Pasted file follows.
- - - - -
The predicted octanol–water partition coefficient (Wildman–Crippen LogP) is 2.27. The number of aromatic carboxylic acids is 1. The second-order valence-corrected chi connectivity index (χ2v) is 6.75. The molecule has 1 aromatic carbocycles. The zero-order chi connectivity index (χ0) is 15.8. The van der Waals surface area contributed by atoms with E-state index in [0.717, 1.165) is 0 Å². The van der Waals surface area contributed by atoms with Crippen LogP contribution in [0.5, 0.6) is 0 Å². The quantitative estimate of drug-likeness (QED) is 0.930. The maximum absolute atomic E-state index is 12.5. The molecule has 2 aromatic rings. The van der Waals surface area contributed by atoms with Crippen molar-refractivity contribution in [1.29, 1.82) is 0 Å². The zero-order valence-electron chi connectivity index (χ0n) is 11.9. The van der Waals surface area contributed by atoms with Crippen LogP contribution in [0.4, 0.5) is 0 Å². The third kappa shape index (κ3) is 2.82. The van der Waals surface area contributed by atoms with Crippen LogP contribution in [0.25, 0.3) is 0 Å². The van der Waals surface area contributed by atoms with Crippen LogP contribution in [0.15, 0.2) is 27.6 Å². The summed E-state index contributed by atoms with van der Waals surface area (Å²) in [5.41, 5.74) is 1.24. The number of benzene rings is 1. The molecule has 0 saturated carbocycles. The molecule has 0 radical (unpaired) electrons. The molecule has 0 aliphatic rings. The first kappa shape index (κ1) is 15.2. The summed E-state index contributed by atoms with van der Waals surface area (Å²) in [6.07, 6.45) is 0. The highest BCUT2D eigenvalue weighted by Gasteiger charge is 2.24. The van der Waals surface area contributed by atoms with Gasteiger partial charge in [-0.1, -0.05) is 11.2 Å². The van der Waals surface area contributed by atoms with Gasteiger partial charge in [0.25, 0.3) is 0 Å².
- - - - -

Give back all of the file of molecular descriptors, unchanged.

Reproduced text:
The predicted octanol–water partition coefficient (Wildman–Crippen LogP) is 2.27. The number of aromatic carboxylic acids is 1. The second-order valence-corrected chi connectivity index (χ2v) is 6.75. The molecule has 1 aromatic carbocycles. The zero-order chi connectivity index (χ0) is 15.8. The van der Waals surface area contributed by atoms with E-state index in [0.717, 1.165) is 0 Å². The van der Waals surface area contributed by atoms with Crippen LogP contribution in [0.5, 0.6) is 0 Å². The quantitative estimate of drug-likeness (QED) is 0.930. The maximum absolute atomic E-state index is 12.5. The molecule has 2 aromatic rings. The van der Waals surface area contributed by atoms with Crippen molar-refractivity contribution in [1.29, 1.82) is 0 Å². The zero-order valence-electron chi connectivity index (χ0n) is 11.9. The van der Waals surface area contributed by atoms with Crippen LogP contribution in [0.4, 0.5) is 0 Å². The third kappa shape index (κ3) is 2.82. The van der Waals surface area contributed by atoms with Crippen LogP contribution in [0.25, 0.3) is 0 Å². The van der Waals surface area contributed by atoms with Crippen LogP contribution in [0.15, 0.2) is 27.6 Å². The summed E-state index contributed by atoms with van der Waals surface area (Å²) in [5.41, 5.74) is 1.24. The number of benzene rings is 1. The molecule has 0 saturated carbocycles. The molecule has 0 radical (unpaired) electrons. The molecule has 0 aliphatic rings. The first kappa shape index (κ1) is 15.2. The summed E-state index contributed by atoms with van der Waals surface area (Å²) in [6.07, 6.45) is 0. The highest BCUT2D eigenvalue weighted by Gasteiger charge is 2.24. The van der Waals surface area contributed by atoms with Gasteiger partial charge in [-0.1, -0.05) is 11.2 Å². The van der Waals surface area contributed by atoms with Gasteiger partial charge in [0.25, 0.3) is 0 Å².